The topic of cultural dimensions (individualism vs. collectivism, monochrone and polychrone) is almost de rigeur in intercultural training workshops. Most of these models remain quite theoretical in the minds of our Indian participants.
As I watched the Bollywood film “English Vinglish,” I saw some great examples of these dimensions being acted out, and am delighted that some of these scenes can be used to illustrate these dimensions in a way that will resonate with Indian audiences. Please note that like with most films that portray another culture through the eyes of a foreigner, some of the situations and characters might seem a bit exaggerated or even culturally inaccurate. However, the film has many select scenes that would be a great resource for intercultural trainers looking for ways to connect theory and application. So read on!
This film by Gauri Shinde is a heart-warming tale of how an Indian housewife, played by Sreedevi, discovers her hidden potential after landing in the US and learning the English language. The film can be used for a variety of training objectives: questioning existing stereotypes, ethnocentrism, or how the film accurately or inaccurately depicts cultural differences.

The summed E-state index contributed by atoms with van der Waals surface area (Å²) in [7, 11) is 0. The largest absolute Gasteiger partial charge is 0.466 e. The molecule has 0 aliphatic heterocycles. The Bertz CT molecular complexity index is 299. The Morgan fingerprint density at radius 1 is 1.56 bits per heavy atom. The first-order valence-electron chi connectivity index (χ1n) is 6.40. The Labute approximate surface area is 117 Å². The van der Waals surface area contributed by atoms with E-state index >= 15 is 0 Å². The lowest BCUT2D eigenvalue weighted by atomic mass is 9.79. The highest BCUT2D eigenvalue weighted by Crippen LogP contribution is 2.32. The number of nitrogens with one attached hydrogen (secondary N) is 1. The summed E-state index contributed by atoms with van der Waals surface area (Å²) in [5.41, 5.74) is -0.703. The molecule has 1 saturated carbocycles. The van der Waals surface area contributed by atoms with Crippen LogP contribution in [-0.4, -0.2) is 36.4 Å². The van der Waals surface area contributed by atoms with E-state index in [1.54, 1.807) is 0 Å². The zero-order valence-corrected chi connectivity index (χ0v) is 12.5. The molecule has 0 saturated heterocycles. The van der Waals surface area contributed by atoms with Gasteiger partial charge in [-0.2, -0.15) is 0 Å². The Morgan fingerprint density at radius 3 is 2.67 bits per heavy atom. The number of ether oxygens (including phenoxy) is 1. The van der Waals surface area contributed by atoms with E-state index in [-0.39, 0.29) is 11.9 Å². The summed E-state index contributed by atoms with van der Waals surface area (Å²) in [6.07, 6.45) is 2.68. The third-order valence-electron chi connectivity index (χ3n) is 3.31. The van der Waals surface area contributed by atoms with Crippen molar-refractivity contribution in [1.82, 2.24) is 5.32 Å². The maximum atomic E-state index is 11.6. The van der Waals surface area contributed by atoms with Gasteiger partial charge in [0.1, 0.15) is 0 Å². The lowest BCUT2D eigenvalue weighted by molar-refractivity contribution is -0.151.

Being part of a collectivist culture, Sreedevi puts her family’s needs before her own and her individual efforts are often unrecognized or even mocked by her family at home. She is an excellent cook and in India she sells her speciality “ladoos” (an Indian dessert) during weddings and other festivals. During her first English language class in the United States, her English instructor asks her what she does (individualist orientation) and Sreedevi, not used to talking about her individual accomplishments, sheepishly confesses that she sells “ladoos.” Her English instructor provides her with the term “entrepreneur,” and her face lights up at this definition of her individual identity. This theme is quite recurrent in the movie and can be used in discussions on how to leverage the best of both individualism and collectivism. For example, after having discovered the joys of individualism such as “me time,” personal development, and individual accomplishment, Sreedevi does not bail out on collectivism. On the contrary, she explains the core philosophy of collectivism in her speech at the wedding of her niece.
Yet another dimension is beautifully illustrated in the scene where Sreedevi orders a cup of coffee in New York for the first time. To see the differences between monochronic and polychronic attitudes. I encourage you to watch the film!
Thank you for this great review, Sunita, Cultural Detective extraordinaire and current President of SIETAR India.
We would like to encourage all of you to purchase early-bird registration before December 9th for the SIETAR India 2013 conference, “From Internationalization to Intercultural Competence.” It will take place in Mumbai on the 2-3 of February.